“We’re doing a project for blood pressure, and if you were to look at the commercial case, it’s not there yet. Loads of the pieces of the jigsaw are missing, because it is, at best, 10 years to fruition. But I love that, as an academic institution, we can look at that. This is for societal good, even if the commercial case isn’t fully there yet.”

This is where Cúram draws its strengths – not only from the interdisciplinarity of the fields within the centre, but its balance between industry and academia. Having worked in both, O’Halloran talks of the ‘rent-a-brain’ nature of consultancy work and being mined to solve a particular problem. Equally, academia often lacks the funding, or the practical applications needed to realise its conceptual ideas. He is clearly thriving in the balance.

Teaching new postdocs to navigate this borderline isn’t easy. “They’re used to answering questions thoroughly. You don’t give an answer until you know within a certain confidence interval that you’re correct,” said O’Halloran. Industry, on the other hand, wants the best guess at the present moment in time. It is about working on enough information to make the best next decision and having confidence that you will learn more and adjust accordingly as you go on. “Understanding that tension is really important,” added O’Halloran.

With more than 200 researchers trained within Cúram’s first research cycle, and 13 Innovative Training Networks specifically set up for its next phase, the centre is aiming to teach this interdisciplinarity as a language and navigate accordingly.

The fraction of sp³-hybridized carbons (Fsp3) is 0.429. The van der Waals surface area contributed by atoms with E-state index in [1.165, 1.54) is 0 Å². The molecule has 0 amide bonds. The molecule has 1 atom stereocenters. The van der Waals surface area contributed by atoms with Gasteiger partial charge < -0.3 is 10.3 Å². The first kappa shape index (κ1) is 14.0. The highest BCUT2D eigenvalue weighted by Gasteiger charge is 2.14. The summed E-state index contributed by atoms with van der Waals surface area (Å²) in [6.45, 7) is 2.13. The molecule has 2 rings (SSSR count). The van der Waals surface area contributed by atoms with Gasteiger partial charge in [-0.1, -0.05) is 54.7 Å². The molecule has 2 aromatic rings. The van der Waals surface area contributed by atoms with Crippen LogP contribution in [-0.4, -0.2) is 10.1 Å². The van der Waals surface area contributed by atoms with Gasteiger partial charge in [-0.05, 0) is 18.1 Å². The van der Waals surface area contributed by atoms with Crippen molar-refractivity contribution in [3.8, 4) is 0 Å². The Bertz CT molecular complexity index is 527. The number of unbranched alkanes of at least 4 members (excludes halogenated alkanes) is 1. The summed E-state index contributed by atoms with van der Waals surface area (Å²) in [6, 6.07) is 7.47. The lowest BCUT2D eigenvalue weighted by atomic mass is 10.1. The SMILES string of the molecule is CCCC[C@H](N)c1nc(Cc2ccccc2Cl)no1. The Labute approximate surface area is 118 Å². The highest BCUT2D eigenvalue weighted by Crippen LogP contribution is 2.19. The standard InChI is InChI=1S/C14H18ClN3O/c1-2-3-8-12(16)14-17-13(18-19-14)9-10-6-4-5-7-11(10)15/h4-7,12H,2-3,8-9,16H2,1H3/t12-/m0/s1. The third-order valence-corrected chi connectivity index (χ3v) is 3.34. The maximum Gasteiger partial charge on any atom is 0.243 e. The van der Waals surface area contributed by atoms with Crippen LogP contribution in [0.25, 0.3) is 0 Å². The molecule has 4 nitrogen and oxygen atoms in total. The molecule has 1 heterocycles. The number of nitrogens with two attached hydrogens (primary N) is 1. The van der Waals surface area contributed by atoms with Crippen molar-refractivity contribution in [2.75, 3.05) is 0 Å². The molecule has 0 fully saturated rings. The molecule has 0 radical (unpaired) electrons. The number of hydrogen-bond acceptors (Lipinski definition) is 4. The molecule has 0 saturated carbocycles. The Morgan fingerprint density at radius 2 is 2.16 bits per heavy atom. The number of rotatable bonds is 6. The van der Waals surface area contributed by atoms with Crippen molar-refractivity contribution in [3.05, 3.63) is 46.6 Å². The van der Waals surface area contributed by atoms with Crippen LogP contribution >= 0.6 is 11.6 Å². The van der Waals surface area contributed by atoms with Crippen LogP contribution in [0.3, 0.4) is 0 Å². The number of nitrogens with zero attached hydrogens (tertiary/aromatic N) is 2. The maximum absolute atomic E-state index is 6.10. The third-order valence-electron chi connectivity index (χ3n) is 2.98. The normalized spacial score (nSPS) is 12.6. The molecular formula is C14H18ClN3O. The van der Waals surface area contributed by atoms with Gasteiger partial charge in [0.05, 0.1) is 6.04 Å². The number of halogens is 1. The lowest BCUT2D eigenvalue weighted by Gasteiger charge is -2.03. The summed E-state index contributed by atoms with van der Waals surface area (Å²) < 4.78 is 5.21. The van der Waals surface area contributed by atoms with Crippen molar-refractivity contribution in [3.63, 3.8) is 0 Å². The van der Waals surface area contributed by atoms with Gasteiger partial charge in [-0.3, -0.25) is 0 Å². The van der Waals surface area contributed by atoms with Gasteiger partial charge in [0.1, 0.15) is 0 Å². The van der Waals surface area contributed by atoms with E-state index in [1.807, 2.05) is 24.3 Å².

A blonde woman with wavy hair pictured against a dappled grey background.

Dr Karen Doyle. Image: Cúram/NUI Galway

Getting straight to the heart of the matter

In terms of a worldwide collaboration spanning countries and continents, we look to Dr Karen Doyle, who is at the epicentre of research into the cause of stroke.

Doyle is aiming to understand stroke at the level of composition. Blood clots can cause a blockage in the brain, leading to an ischemic stroke (versus a haemorrhagic stroke, which is caused by a rupture or tear in the blood vessel). Blockages can be caused by clots of all compositions. Yellow ones. Stringy ones. Ones filled with platelets or ones made of mainly red blood cells. Ones that can be removed in one go during a process called a thrombectomy, or ones that take repeated attempts. Some thrombectomies involve putting a stent retriever in and grabbing the clot, while others are sucked out through an aspiration device. There’s even recent evidence that some clots are caused specifically by Covid-19.

While strokes are distressingly common, affecting one in six men and one in five women globally, Doyle highlights how few forms of intervention have existed up until recently. Before the late 1990s, doctors were largely limited to providing care for the patient rather than any treatment. Then a drug called tissue plasminogen activator (tPA) was approved and some clots could be broken down, but only when they are fibrin-based (a tough, non-globular protein found in the blood).

With the advent of better imaging technology, it became increasingly possible to look into the brain and see what was going on in those suffering from strokes. In the mid-2000s, radiologists were able to see the vasculature of the brain and developed stent technology to reach clots. In fact, in 2015, Doyle explained, five seminal studies showed “without a shadow of a doubt” that feeding a medical device through the heart to reach the site of the clot and physically remove it is “hugely beneficial”.